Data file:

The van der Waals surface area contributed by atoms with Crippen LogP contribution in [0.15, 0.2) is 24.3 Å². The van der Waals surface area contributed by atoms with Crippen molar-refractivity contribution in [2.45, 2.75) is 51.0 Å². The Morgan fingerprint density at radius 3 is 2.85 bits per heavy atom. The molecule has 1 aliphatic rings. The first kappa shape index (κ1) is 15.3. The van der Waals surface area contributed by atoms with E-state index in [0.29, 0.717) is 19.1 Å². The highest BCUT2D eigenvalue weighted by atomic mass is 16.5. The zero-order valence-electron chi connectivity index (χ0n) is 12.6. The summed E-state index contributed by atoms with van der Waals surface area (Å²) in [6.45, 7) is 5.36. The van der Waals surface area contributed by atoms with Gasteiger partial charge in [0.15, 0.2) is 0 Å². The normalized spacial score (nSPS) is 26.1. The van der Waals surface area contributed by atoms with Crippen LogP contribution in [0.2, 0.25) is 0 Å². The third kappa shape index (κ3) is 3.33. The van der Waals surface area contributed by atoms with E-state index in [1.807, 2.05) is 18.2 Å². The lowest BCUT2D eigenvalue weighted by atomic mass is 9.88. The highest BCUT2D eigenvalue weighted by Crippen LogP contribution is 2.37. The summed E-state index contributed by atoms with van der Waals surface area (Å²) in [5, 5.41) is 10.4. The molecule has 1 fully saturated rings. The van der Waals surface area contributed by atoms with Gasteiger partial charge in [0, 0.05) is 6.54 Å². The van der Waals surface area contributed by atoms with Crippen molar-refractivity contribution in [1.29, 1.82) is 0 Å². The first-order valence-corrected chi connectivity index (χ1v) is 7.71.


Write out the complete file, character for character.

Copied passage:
The van der Waals surface area contributed by atoms with Crippen LogP contribution in [0.15, 0.2) is 24.3 Å². The van der Waals surface area contributed by atoms with Crippen molar-refractivity contribution in [2.45, 2.75) is 51.0 Å². The Morgan fingerprint density at radius 3 is 2.85 bits per heavy atom. The molecule has 1 aliphatic rings. The first kappa shape index (κ1) is 15.3. The van der Waals surface area contributed by atoms with E-state index in [0.29, 0.717) is 19.1 Å². The highest BCUT2D eigenvalue weighted by atomic mass is 16.5. The zero-order valence-electron chi connectivity index (χ0n) is 12.6. The summed E-state index contributed by atoms with van der Waals surface area (Å²) in [6.45, 7) is 5.36. The van der Waals surface area contributed by atoms with Gasteiger partial charge in [0.15, 0.2) is 0 Å². The normalized spacial score (nSPS) is 26.1. The van der Waals surface area contributed by atoms with Crippen LogP contribution in [0.2, 0.25) is 0 Å². The third kappa shape index (κ3) is 3.33. The van der Waals surface area contributed by atoms with E-state index in [1.807, 2.05) is 18.2 Å². The lowest BCUT2D eigenvalue weighted by atomic mass is 9.88. The highest BCUT2D eigenvalue weighted by Crippen LogP contribution is 2.37. The summed E-state index contributed by atoms with van der Waals surface area (Å²) in [5, 5.41) is 10.4. The molecule has 1 fully saturated rings. The van der Waals surface area contributed by atoms with Gasteiger partial charge in [0, 0.05) is 6.54 Å². The van der Waals surface area contributed by atoms with Crippen molar-refractivity contribution in [1.29, 1.82) is 0 Å². The first-order valence-corrected chi connectivity index (χ1v) is 7.71.